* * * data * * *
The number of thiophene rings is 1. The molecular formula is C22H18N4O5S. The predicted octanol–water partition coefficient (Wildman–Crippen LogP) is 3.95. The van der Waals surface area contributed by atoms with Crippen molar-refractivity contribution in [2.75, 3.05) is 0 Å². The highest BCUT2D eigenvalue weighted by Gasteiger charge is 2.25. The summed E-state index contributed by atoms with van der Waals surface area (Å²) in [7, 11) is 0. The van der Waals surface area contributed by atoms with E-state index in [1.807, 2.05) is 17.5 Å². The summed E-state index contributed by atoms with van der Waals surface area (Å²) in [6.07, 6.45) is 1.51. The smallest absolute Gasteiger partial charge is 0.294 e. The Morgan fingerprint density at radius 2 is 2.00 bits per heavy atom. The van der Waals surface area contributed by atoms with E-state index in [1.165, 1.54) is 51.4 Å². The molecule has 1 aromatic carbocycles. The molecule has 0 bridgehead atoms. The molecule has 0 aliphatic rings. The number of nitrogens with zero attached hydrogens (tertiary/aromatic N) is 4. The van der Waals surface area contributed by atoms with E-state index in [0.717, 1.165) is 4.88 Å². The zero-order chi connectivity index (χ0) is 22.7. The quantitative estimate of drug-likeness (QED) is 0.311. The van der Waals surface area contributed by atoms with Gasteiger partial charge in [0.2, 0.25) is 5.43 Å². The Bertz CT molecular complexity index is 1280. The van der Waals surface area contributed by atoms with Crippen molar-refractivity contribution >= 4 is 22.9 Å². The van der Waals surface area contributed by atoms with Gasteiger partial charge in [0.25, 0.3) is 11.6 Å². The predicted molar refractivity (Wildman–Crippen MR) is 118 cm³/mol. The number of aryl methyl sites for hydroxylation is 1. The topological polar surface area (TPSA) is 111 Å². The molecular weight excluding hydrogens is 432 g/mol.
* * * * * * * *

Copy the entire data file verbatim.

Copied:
The number of thiophene rings is 1. The molecular formula is C22H18N4O5S. The predicted octanol–water partition coefficient (Wildman–Crippen LogP) is 3.95. The van der Waals surface area contributed by atoms with Crippen molar-refractivity contribution in [2.75, 3.05) is 0 Å². The highest BCUT2D eigenvalue weighted by Gasteiger charge is 2.25. The summed E-state index contributed by atoms with van der Waals surface area (Å²) in [7, 11) is 0. The van der Waals surface area contributed by atoms with E-state index in [1.807, 2.05) is 17.5 Å². The summed E-state index contributed by atoms with van der Waals surface area (Å²) in [6.07, 6.45) is 1.51. The smallest absolute Gasteiger partial charge is 0.294 e. The Morgan fingerprint density at radius 2 is 2.00 bits per heavy atom. The van der Waals surface area contributed by atoms with E-state index in [1.165, 1.54) is 51.4 Å². The molecule has 1 aromatic carbocycles. The molecule has 0 bridgehead atoms. The molecule has 0 aliphatic rings. The number of nitrogens with zero attached hydrogens (tertiary/aromatic N) is 4. The van der Waals surface area contributed by atoms with E-state index in [0.717, 1.165) is 4.88 Å². The zero-order chi connectivity index (χ0) is 22.7. The quantitative estimate of drug-likeness (QED) is 0.311. The van der Waals surface area contributed by atoms with Gasteiger partial charge in [0.2, 0.25) is 5.43 Å². The Bertz CT molecular complexity index is 1280. The van der Waals surface area contributed by atoms with Crippen molar-refractivity contribution >= 4 is 22.9 Å². The van der Waals surface area contributed by atoms with Gasteiger partial charge in [0.25, 0.3) is 11.6 Å². The predicted molar refractivity (Wildman–Crippen MR) is 118 cm³/mol. The number of aryl methyl sites for hydroxylation is 1. The topological polar surface area (TPSA) is 111 Å². The molecular weight excluding hydrogens is 432 g/mol.